Only one bidder qualifies and New Delhi may get the nod in view of the Commonwealth Games
Experts faulted technical evaluation processSpecial Purpose Vehicle recommended for second airport
CHENNAI: Whatever the clarifications that the Empowered Group of Ministers (EoGM) on restructuring and modernisation of airports has sought and the Group of Eminent Technical Experts (GETE) may give, the options before the EoGM and the Government of India appear limited.
The EoGM in its report to the Government has recommended the disqualification of one of the two final bidders cleared after the earlier evaluation. This leaves only one bidder in the field and the regulations clearly specify that no bidder can take more than one airport - New Delhi or Mumbai, not both.
The Committee of Secretaries has accepted the recommendation of the GETE in disqualifying one bidder - Reliance - and clearing the other qualifying bidder GMR to take up work on the Delhi Indira Gandhi International airport first. The differences and the confusion remain over the fate of the Mumbai airport modernisation plan.
When there was a difference of opinion over the evaluation process adopted to clear the two bidders, the COS decided to appoint a GETE. The Managing Director, Delhi Metro Rail Corporation, E. Sreedharan (who recently came in for praise at the hands of Prime Minister Manmohan Singh) and the Railway Finance Commissioner R. Sivadashan, were appointed as experts, and provided technical assistance by the Director General, DGCA, Satendra Singh.
According to this committee's report, made available to The Hindu , a primary conclusion arrived at was - "There has been certain flaws in the technical evaluation process" - especially relating to the assignment of marks to sub-factors, which was done before the technical evaluation commenced. The GETE noted: "We feel, if a rational approach had been adopted, bidder E [Reliance], who now gets qualified by 0.3 marks for Mumbai and 1.1 marks for Delhi, would have been disqualified."
If bidder B (GMR) alone qualifies in the evaluation process, it can secure only one airport, which the GETE and the COS have suggested should be New Delhi, in view of the Commonwealth Games to be hosted there in 2010. But what happens to the Mumbai airport?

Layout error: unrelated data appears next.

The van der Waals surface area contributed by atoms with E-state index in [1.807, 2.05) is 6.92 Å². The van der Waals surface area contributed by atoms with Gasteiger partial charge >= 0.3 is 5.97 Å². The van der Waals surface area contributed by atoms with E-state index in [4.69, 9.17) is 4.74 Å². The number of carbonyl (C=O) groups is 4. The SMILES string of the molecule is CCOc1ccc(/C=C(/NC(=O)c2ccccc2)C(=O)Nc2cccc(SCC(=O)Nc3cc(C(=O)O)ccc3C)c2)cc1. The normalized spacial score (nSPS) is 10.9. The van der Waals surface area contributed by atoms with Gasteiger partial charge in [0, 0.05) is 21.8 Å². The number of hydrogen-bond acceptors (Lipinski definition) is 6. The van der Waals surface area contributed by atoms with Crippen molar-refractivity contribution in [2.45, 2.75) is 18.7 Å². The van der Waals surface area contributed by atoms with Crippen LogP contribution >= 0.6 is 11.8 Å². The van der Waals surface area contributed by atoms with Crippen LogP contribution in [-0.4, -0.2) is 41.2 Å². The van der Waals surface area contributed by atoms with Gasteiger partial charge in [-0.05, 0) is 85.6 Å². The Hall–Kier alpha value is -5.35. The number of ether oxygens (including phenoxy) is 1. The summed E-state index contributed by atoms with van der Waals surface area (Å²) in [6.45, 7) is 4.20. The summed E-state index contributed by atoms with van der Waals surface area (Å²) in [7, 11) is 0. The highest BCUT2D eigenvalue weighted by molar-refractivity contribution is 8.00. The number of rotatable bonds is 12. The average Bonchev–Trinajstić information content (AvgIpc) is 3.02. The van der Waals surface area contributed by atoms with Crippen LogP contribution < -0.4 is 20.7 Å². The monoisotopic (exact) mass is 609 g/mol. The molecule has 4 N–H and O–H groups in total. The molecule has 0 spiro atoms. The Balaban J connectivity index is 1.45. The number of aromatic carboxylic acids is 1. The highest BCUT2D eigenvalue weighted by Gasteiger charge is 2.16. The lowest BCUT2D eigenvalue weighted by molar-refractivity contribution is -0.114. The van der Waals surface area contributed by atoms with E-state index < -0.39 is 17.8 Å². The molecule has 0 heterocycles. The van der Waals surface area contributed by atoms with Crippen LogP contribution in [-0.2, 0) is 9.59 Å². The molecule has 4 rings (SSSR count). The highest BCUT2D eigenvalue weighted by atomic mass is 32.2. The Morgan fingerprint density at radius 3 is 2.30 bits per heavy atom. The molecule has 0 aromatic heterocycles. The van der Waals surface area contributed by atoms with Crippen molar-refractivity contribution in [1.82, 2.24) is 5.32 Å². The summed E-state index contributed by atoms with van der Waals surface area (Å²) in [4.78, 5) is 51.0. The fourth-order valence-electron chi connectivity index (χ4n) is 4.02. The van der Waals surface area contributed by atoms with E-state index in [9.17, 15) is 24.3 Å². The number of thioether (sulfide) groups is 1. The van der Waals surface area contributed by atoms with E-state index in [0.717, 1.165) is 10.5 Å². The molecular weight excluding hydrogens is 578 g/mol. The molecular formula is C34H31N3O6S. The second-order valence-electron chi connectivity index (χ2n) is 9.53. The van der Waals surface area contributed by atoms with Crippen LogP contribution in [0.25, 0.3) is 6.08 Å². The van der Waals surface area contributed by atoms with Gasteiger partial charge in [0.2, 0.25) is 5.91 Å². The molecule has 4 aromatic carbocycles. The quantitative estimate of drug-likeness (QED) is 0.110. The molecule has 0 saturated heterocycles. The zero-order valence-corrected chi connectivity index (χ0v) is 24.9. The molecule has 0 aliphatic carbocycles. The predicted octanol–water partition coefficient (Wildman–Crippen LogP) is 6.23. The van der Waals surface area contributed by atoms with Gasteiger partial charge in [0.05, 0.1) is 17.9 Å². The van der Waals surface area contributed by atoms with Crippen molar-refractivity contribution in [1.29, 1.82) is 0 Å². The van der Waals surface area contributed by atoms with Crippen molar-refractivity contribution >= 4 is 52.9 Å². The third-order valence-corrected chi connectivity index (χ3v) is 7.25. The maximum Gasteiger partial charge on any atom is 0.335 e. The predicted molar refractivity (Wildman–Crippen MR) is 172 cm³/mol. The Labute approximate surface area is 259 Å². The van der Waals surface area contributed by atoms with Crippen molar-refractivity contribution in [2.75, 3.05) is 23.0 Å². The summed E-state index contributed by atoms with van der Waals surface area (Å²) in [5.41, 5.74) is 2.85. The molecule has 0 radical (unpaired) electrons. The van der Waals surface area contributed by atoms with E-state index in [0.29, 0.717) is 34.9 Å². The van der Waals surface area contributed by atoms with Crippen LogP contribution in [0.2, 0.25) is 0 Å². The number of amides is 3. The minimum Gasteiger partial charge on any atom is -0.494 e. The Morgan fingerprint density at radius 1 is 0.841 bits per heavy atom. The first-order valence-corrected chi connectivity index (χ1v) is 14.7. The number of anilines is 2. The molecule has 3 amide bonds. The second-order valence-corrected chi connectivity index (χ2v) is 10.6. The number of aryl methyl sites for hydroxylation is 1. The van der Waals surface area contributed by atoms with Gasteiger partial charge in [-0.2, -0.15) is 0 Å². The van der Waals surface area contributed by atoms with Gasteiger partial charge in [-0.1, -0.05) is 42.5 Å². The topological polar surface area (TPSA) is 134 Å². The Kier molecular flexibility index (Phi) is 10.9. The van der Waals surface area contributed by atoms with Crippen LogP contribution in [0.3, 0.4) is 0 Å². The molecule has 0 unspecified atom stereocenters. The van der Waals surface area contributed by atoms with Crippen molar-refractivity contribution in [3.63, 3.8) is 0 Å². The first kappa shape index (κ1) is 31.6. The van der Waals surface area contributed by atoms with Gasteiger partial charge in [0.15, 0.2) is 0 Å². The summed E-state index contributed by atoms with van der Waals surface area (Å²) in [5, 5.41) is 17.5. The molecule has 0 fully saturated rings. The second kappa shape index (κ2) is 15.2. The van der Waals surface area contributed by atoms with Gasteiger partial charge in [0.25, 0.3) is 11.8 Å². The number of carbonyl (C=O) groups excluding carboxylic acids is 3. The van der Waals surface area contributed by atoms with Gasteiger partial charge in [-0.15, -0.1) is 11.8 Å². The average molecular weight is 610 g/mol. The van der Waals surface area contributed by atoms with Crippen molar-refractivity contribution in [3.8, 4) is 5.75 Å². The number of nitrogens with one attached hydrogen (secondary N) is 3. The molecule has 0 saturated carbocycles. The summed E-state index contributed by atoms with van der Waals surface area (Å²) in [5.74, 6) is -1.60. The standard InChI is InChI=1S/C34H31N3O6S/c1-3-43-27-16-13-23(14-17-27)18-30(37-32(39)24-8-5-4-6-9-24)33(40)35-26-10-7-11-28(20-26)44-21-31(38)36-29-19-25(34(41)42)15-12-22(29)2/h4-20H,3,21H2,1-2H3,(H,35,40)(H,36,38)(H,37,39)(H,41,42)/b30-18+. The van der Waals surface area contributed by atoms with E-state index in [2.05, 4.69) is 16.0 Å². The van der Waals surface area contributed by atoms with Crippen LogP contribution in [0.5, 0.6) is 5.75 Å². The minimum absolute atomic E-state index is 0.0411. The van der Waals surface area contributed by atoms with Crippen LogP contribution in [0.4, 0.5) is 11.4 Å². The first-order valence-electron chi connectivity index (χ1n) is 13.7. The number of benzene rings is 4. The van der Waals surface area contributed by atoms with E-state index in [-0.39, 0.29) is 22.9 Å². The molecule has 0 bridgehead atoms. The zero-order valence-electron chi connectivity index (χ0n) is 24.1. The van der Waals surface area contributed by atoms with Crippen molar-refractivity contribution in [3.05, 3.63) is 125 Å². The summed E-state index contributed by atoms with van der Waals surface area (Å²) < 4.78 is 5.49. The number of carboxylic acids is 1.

The GETE has recommended: "There is no need to take up the technical evaluation afresh nor to scrap the whole tender process and invite fresh bids. Tenderer B should be declared as the only bidder technically qualified and their financial bids should be opened for both the airports. Based on the best advantage to the country, one of the two airports can then be considered for assigning to them.
"For the other airport, again following the process of rebidding to select another consortium would involve considerable delays. As the restructuring and modernisation of the second airport cannot brook any further delay, we would recommend that the airport which is not assigned to bidder B should be taken up for modernisation and improvement through an agency of a Special Purpose Vehicle specially set up for this purpose on the lines of the Delhi Metro Rail Corporation. However, in this SPV with the public-private partnership route, Governments participation including that of the Airports Authority of India should be limited to 50 per cent so that the SPV will have more flexibility and freedom for taking decisions."
After considering the GETE's report, the Committee of Secretaries took the following decisions: (i) The recommendations of GETE to technically disqualify bidder E and technically pre-qualify only bidder B was accepted. (ii) Delhi Airport would be taken up for development on priority under this route. The financial bid of the technically qualified bidder would be opened for Delhi Airport and a committee would be constituted by the Ministry of Civil Aviation to carry out negotiations with the bidder. (iii) Mumbai airport may be included in the next round of bids to be invited for airport modernisation along with Chennai and Kolkata airports.
If the EoGM should act within the parameters of the recommendations of both these committees, it should award one airport, preferably Delhi, to the only pre-qualified bidder. It can either include the other (Mumbai) in a second round of bidding, or opt for the Special Purpose Vehicle route to take it up early. A decision is expected next week, according to Civil Aviation Ministry sources.